Hippocampal memory and plasticity in superoxide dismutase mutant mice

Edda Thiels, Eric Klann

Research output: Contribution to journalArticlepeer-review


The reactive oxygen species (ROS) superoxide is well known for its role in disease mechanisms. Mounting evidence indicates, however, that superoxide also is generated for useful purposes and contributes to normal physiologic function. Studies with transgenic mice that overexpress superoxide scavengers show that certain types of memory function and underlying neuronal processes are impaired under conditions of severely reduced superoxide signaling. These findings have implications for the use of antioxidant treatments as well as for our understanding of the signaling events involved in cognition.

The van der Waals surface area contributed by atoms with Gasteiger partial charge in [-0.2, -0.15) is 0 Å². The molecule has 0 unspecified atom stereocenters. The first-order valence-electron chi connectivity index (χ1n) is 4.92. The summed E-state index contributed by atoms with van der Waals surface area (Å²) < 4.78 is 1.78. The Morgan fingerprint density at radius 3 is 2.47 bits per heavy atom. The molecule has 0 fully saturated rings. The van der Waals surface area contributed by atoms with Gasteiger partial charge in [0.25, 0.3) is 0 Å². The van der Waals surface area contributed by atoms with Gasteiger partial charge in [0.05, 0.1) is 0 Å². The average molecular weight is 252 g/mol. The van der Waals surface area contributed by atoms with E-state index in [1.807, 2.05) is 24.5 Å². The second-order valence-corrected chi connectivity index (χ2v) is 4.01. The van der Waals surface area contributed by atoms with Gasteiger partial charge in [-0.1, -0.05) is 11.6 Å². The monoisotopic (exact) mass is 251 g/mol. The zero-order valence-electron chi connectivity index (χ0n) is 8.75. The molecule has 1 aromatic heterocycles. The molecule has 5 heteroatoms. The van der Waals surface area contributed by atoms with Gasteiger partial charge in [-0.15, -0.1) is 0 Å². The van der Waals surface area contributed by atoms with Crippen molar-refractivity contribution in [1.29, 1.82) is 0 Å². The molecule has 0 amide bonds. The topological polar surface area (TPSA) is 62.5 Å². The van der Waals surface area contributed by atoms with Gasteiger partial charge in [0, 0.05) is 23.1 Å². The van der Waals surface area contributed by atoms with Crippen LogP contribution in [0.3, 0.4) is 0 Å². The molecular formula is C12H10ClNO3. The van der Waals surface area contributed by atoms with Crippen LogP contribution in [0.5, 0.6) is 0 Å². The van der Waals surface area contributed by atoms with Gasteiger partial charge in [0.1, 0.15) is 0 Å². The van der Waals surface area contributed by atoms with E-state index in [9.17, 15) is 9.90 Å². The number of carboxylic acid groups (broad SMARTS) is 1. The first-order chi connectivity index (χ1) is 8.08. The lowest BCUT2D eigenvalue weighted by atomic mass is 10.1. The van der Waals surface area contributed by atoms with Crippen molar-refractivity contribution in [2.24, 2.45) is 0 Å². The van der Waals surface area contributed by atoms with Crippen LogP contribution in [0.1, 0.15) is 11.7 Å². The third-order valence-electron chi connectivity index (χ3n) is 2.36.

Original languageEnglish (US)
Pages (from-to)601-605
Number of pages5
JournalPhysiology and Behavior
Issue number4-5
StatePublished - Dec 2002


  • Associative memory
  • Contextual fear conditioning
  • Hippocampus
  • Long-term potentiation
  • Reactive oxygen species
  • Superoxide
  • Superoxide dismutase
  • Synaptic plasticity

ASJC Scopus subject areas

  • Experimental and Cognitive Psychology
  • Behavioral Neuroscience


Dive into the research topics of 'Hippocampal memory and plasticity in superoxide dismutase mutant mice'. Together they form a unique fingerprint.

Cite this